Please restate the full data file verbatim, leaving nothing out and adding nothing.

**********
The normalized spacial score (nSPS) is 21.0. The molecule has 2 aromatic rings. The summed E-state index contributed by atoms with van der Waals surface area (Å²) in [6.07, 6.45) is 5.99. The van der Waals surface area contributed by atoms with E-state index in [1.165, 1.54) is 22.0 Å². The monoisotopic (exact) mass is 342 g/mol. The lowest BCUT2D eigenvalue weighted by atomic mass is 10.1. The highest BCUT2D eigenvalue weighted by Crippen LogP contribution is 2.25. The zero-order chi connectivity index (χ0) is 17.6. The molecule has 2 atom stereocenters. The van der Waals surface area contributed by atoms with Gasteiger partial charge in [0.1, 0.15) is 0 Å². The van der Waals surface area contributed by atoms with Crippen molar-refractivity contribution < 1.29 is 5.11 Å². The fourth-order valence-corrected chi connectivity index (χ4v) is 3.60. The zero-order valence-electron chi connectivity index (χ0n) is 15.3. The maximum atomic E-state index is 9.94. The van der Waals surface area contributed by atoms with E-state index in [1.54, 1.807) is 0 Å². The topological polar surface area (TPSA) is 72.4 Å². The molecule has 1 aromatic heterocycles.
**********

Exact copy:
The normalized spacial score (nSPS) is 21.0. The molecule has 2 aromatic rings. The summed E-state index contributed by atoms with van der Waals surface area (Å²) in [6.07, 6.45) is 5.99. The van der Waals surface area contributed by atoms with E-state index in [1.165, 1.54) is 22.0 Å². The monoisotopic (exact) mass is 342 g/mol. The lowest BCUT2D eigenvalue weighted by atomic mass is 10.1. The highest BCUT2D eigenvalue weighted by Crippen LogP contribution is 2.25. The zero-order chi connectivity index (χ0) is 17.6. The molecule has 2 atom stereocenters. The van der Waals surface area contributed by atoms with Gasteiger partial charge in [0.1, 0.15) is 0 Å². The van der Waals surface area contributed by atoms with Crippen molar-refractivity contribution < 1.29 is 5.11 Å². The fourth-order valence-corrected chi connectivity index (χ4v) is 3.60. The zero-order valence-electron chi connectivity index (χ0n) is 15.3. The maximum atomic E-state index is 9.94. The van der Waals surface area contributed by atoms with E-state index in [1.54, 1.807) is 0 Å². The topological polar surface area (TPSA) is 72.4 Å². The molecule has 1 aromatic heterocycles.